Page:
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  1. Now what!?? What’s the next best step – short of sanding it all off…

    I’ve sanded off the heavy rust, applied hydrochloric acid, then phosphoric acid x2, lightly sanded again, then washed with a highly diluted solution of phosphoric acid combined with detergent, then pressure washed, and finally applied Rustoleum Rust Stop Rust Reformer. I read for hours… and hours… and hours… and more hours to get a handle on all of the different chemicals (plain and mixed in various products) and downstream impacts on future top-coatings. Finally, I pulled the trigger on the Rustoleum “Rust Stop” just to see what would happen. It was too much info altogether and so I didn’t read about the “Rust Stop”… a little burnt out on “learning”, I guess. Plus, it is a practice project – a large, old, metal device I use at home. That said, before getting ready to apply an acrylic lacquer primer (2 part), I read again. Afterall, I do still want to it look good and last. Since the metal is bare in some spots (no rust), deeply pitted with remaining rust that’s been partially or completely altered from the phosphatization phase, and left with some surface rust on around 30% of it, what should I do. Due to the previous accumulated rust and subsequent treatments, the material was very porous prior to the iron phosphate conversions. Now, the whole thing has been sprayed with “Rust Stop” Rust Reformer in a single thick coat (even running in very saturated spots).

    I’m not going to sand the whole thing again. Partly on account of time. Partly because I do want to try something that can mitigate the issue of applying the rust reformer to these four different types of surfaces that lie underneath (deep rust, surface rust, ferric phosphate, and bare metal). Just to really nail it home, there are sections where the alkyd enamel paint below still remains (after it was treated with HCL acid and Phosphoric acid washes with the chemicals staying on there for 24 hours < X). A final note, all acids were removed using a heavily diluted solution of phosphoric acid with detergent added to it which was sprayed off with a pressure washer leaving only some bits of the very hard to remove white scale from the phosporic acid applications.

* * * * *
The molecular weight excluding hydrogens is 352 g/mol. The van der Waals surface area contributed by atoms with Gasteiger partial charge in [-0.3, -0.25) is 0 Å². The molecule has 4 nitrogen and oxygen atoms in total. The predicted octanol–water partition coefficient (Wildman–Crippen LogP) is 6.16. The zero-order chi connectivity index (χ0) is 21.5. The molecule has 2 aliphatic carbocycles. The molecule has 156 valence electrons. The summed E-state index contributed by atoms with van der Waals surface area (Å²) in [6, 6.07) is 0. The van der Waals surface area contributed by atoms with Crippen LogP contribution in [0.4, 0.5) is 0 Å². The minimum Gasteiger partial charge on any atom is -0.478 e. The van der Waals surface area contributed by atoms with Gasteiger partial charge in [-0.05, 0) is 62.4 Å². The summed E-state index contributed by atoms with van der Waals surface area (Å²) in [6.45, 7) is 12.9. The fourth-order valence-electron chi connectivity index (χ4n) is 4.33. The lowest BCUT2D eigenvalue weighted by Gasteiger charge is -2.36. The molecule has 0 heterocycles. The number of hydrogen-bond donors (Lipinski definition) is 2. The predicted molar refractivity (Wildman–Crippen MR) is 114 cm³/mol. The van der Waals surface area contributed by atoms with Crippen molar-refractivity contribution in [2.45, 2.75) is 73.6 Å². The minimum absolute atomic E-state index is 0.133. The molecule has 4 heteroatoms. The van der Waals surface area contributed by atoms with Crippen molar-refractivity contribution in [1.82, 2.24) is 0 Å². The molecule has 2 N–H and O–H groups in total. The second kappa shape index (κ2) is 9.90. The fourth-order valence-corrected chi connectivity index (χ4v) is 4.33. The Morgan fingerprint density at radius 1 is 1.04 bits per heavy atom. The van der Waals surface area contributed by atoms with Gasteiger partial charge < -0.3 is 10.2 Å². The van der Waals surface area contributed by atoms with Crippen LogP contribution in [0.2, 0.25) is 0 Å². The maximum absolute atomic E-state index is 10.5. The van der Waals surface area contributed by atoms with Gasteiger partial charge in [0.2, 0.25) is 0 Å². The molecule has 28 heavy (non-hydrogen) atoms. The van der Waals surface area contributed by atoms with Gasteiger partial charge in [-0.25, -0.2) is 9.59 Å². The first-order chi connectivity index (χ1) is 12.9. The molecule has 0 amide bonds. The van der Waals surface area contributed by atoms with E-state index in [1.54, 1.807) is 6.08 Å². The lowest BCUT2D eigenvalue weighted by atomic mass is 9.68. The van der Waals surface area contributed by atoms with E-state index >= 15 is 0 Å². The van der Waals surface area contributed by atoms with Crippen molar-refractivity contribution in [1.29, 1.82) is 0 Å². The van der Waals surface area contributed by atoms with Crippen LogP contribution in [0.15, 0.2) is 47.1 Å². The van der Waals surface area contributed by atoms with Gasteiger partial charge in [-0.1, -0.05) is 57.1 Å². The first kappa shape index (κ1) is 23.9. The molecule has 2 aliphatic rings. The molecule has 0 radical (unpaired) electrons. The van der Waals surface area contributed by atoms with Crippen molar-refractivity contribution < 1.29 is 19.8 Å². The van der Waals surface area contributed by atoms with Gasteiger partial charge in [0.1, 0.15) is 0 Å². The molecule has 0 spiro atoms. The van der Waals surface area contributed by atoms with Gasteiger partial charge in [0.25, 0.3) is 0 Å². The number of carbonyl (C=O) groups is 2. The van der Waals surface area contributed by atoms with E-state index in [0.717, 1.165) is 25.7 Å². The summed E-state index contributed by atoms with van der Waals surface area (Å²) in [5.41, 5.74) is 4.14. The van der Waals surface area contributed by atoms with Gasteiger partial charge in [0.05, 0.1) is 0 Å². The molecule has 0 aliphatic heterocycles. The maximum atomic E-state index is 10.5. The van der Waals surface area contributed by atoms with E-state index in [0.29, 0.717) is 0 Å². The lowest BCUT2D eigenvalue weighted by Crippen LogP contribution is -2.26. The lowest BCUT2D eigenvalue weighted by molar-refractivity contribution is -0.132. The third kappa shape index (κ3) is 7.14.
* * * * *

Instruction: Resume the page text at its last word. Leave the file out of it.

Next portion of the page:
• I’m in the same boat. My old car frame was a mix of just about every degree of rusty texture, intact paint, and bare metal. To me, it’s unconscionable to leave thick scale that can otherwise be knocked down to slight pitting just to keep as much rust on the part as possible for Rust Reformer to act on. I couldn’t see treating each situation differently using a different primer, so I primed it all with Rust Reformer and topcoated with Rust-Oleum satin black after at least 24 hours.

      A year later, so far, so good, though the car will never again be subject to the harsh environments that caused the frame to rust in the first place.

      One thing about Rust Reformer that impressed me is it’s chemical resistance once cured. I had to do some unplanned brake work after refinishing my combination valve, and the brake fluid I couldn’t catch took the cast iron engine paint right off, but left the Rust Reformer underneath intact.

  2. Great article. I have a 61 Willy’s pickup that needs this. Is it necessary to apply a finish coat of paint? Or is the rust reformer sufficient? Thanks.

  3. My preference is rustoleum ” rusty metal primer” for metals that range from clean to scale, and then top it with rustoleum paint.

  4. Everywhere I am reading says that the Reformer needs to be coat. I still trying to find out with what. Should I buy a 2K primer and apply over it? I think it us one of those “gray areas”, but I still looking for the info. My idea is to remove the extra rust (flakes, bubbles, etc),applying 2 coats on the parts, and after drying/cure, apply a 2k primer on top for protection (possibly the Reformer (black) with 2k primer also black).

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